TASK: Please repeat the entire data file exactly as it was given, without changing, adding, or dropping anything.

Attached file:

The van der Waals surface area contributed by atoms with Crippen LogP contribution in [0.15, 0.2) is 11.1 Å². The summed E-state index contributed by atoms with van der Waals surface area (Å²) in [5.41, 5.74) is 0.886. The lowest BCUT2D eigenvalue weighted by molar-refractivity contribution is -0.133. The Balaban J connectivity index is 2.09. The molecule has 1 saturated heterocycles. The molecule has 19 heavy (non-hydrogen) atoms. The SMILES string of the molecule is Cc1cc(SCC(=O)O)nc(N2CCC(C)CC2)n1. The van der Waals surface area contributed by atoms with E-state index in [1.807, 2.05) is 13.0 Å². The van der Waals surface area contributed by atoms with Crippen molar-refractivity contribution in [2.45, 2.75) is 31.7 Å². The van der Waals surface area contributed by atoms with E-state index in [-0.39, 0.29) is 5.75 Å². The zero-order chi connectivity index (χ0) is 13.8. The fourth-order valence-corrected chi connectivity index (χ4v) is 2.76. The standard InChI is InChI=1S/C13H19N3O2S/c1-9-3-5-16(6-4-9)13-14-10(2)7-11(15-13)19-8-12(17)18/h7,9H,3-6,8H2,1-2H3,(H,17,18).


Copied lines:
The van der Waals surface area contributed by atoms with Crippen LogP contribution in [0.15, 0.2) is 11.1 Å². The summed E-state index contributed by atoms with van der Waals surface area (Å²) in [5.41, 5.74) is 0.886. The lowest BCUT2D eigenvalue weighted by molar-refractivity contribution is -0.133. The Balaban J connectivity index is 2.09. The molecule has 1 saturated heterocycles. The molecule has 19 heavy (non-hydrogen) atoms. The SMILES string of the molecule is Cc1cc(SCC(=O)O)nc(N2CCC(C)CC2)n1. The van der Waals surface area contributed by atoms with E-state index in [1.807, 2.05) is 13.0 Å². The van der Waals surface area contributed by atoms with Crippen molar-refractivity contribution in [2.45, 2.75) is 31.7 Å². The van der Waals surface area contributed by atoms with E-state index in [-0.39, 0.29) is 5.75 Å². The zero-order chi connectivity index (χ0) is 13.8. The fourth-order valence-corrected chi connectivity index (χ4v) is 2.76. The standard InChI is InChI=1S/C13H19N3O2S/c1-9-3-5-16(6-4-9)13-14-10(2)7-11(15-13)19-8-12(17)18/h7,9H,3-6,8H2,1-2H3,(H,17,18).